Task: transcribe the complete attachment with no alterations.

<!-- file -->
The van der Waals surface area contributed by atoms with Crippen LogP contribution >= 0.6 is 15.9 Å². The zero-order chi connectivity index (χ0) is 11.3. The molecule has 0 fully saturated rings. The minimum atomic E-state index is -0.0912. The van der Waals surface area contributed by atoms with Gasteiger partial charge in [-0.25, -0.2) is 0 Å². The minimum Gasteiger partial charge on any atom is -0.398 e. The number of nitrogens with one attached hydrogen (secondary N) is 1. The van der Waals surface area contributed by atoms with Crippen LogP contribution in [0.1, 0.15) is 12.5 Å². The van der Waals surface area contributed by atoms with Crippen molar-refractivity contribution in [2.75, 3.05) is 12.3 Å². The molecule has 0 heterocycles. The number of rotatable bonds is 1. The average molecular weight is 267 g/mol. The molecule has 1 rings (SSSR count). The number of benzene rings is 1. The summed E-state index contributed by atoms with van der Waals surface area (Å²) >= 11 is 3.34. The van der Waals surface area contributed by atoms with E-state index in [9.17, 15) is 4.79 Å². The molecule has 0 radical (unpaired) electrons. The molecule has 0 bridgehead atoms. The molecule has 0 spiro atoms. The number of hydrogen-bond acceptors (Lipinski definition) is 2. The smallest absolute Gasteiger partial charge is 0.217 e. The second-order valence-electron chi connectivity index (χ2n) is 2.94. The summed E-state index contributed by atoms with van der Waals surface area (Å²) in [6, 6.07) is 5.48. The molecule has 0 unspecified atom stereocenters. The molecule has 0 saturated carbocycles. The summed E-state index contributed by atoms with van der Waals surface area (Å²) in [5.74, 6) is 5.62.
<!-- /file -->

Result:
The van der Waals surface area contributed by atoms with Crippen LogP contribution >= 0.6 is 15.9 Å². The zero-order chi connectivity index (χ0) is 11.3. The molecule has 0 fully saturated rings. The minimum atomic E-state index is -0.0912. The van der Waals surface area contributed by atoms with Gasteiger partial charge in [-0.25, -0.2) is 0 Å². The minimum Gasteiger partial charge on any atom is -0.398 e. The number of nitrogens with one attached hydrogen (secondary N) is 1. The van der Waals surface area contributed by atoms with Crippen LogP contribution in [0.1, 0.15) is 12.5 Å². The van der Waals surface area contributed by atoms with Crippen molar-refractivity contribution in [2.75, 3.05) is 12.3 Å². The molecule has 0 heterocycles. The number of rotatable bonds is 1. The average molecular weight is 267 g/mol. The molecule has 1 rings (SSSR count). The number of benzene rings is 1. The summed E-state index contributed by atoms with van der Waals surface area (Å²) >= 11 is 3.34. The van der Waals surface area contributed by atoms with E-state index in [9.17, 15) is 4.79 Å². The molecule has 0 radical (unpaired) electrons. The molecule has 0 bridgehead atoms. The molecule has 0 spiro atoms. The number of hydrogen-bond acceptors (Lipinski definition) is 2. The smallest absolute Gasteiger partial charge is 0.217 e. The second-order valence-electron chi connectivity index (χ2n) is 2.94. The summed E-state index contributed by atoms with van der Waals surface area (Å²) in [6, 6.07) is 5.48. The molecule has 0 unspecified atom stereocenters. The molecule has 0 saturated carbocycles. The summed E-state index contributed by atoms with van der Waals surface area (Å²) in [5.74, 6) is 5.62.